Also known as rosette mullein, this evergreen perennial is native to rocky soils in the Pyrenees and north eastern Spain.  It is a member of the African violet family, Gesneriaceae, that also includes Gloxinia and goldfish plant.  Plants grow 3-4″ tall and form rosettes of crinkly, hairy, dark green leaves that are broadly ovate and have prominent veins. In late spring and early summer leafless stems carry clusters of 1″ wide flowers with violet-blue petals and conspicuous yellow anthers.  Plants are attractive in rock gardens and the crevices of walls.  The genus name, Ramonda, honor Louis Francis Ramond, Baron de Carbonniere (1753-1827), French botanist and traveller in the Pyrenees.  The speciic epithet, myconi, honors Francisco Mico (b. 1528), Spanish botanist and physician.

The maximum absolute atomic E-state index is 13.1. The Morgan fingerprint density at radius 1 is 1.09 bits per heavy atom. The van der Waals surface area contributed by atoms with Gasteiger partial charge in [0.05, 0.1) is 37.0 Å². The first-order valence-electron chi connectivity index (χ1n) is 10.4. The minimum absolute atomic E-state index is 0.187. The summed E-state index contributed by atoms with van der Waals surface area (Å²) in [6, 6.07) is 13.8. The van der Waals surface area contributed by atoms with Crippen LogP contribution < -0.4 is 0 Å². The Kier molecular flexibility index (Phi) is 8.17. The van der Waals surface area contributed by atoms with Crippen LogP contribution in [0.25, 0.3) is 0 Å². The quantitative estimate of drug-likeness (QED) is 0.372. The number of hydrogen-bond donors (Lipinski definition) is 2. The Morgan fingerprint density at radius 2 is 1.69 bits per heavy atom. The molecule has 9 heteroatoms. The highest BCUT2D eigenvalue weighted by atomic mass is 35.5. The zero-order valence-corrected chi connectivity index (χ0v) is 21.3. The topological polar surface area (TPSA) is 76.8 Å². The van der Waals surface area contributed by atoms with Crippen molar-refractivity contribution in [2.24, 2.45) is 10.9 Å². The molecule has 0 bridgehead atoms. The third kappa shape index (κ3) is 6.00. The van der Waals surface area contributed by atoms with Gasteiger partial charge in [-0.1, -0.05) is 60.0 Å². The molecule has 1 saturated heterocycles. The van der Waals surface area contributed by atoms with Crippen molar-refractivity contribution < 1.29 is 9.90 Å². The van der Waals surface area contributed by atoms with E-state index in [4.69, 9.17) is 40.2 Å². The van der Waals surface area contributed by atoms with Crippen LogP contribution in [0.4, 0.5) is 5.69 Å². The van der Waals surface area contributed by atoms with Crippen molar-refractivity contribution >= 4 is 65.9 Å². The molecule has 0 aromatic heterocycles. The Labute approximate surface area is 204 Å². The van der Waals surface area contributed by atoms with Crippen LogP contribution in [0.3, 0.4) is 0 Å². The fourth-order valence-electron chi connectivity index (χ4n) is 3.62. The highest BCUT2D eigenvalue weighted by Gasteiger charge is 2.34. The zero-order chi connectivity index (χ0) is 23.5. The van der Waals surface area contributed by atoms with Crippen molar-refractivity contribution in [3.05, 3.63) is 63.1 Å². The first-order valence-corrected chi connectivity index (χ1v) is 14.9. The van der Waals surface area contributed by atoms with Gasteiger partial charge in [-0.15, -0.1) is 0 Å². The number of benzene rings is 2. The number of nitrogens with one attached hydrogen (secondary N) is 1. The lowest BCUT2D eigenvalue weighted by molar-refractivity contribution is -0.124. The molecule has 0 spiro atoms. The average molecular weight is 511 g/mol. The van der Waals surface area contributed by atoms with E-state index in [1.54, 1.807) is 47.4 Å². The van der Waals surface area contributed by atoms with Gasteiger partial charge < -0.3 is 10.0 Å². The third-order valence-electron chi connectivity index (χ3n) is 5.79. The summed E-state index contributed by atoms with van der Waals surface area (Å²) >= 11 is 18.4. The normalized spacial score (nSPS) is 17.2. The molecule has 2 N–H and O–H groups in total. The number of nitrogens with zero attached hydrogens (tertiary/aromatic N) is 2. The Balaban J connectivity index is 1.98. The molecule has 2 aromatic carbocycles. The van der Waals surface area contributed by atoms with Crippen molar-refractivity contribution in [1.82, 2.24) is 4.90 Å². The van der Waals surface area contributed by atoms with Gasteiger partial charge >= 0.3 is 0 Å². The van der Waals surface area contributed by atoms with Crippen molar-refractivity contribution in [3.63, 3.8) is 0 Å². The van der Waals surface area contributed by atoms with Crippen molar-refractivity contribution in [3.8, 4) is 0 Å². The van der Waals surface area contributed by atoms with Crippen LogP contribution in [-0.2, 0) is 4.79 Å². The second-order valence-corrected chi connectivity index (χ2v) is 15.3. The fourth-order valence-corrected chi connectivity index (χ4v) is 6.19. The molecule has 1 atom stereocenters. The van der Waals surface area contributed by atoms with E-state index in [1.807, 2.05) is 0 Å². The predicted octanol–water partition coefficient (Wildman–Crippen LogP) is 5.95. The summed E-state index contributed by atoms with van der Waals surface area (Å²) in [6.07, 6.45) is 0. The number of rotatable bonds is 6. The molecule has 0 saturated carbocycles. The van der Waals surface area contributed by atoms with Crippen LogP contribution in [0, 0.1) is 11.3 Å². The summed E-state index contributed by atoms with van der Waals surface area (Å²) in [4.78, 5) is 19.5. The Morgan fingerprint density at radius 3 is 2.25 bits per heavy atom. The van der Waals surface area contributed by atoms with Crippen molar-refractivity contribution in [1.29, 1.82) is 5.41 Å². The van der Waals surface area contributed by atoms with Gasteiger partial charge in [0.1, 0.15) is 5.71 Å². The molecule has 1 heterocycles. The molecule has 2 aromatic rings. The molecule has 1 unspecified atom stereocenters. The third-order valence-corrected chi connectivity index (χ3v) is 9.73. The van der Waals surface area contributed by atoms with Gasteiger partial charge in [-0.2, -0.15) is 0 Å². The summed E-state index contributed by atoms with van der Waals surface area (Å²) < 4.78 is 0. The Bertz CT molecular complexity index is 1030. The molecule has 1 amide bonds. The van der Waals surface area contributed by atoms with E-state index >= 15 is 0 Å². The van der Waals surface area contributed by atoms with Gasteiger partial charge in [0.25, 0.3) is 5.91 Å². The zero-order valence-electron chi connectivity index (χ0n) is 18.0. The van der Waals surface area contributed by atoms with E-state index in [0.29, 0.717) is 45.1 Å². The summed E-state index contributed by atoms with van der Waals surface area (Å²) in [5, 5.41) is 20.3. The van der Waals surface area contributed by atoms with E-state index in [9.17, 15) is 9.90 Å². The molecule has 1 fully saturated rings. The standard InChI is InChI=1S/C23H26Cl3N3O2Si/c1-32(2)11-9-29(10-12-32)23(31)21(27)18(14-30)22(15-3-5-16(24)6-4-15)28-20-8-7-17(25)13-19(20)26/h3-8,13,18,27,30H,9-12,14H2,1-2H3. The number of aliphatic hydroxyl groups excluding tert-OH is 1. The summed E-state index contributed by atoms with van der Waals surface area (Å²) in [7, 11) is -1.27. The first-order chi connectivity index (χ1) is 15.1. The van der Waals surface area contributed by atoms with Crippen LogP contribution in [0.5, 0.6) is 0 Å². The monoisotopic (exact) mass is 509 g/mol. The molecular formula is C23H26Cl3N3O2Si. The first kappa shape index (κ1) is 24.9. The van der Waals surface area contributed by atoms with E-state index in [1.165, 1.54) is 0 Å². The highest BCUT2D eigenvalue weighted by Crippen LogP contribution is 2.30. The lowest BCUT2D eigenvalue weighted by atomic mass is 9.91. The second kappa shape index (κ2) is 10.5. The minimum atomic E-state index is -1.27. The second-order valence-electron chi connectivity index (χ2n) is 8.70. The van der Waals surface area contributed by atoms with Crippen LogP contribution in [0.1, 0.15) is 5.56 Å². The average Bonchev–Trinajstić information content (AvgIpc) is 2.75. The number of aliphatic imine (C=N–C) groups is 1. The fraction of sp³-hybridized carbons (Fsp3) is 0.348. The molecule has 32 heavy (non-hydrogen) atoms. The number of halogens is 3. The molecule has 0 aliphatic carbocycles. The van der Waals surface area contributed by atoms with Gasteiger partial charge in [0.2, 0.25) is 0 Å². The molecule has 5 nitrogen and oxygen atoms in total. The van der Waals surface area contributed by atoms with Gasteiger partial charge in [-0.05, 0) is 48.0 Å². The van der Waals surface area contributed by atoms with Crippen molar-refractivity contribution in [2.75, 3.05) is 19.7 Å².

Type: Evergreen perennial

Bloom: Clusters of violet-blue flowers withyellow anthers in late spring and early summer

Size: 3-4″ H x 3-4″ W

Light: Partial shade

Soil: Average, medium moist, well-drained

Hardiness: Zones 5-7

Care: Low maintenance

Pests and Diseases: Slugs, snails

Propagation: Seed, leaf cuttings in early autumn

Companion Plants: Corydalis ochroleuca, Chiastophyllum oppositifolium, Arctostaphylos uva-ursi

Outstanding Selections:

Photo Credit: Wikimedia Commons

By Karen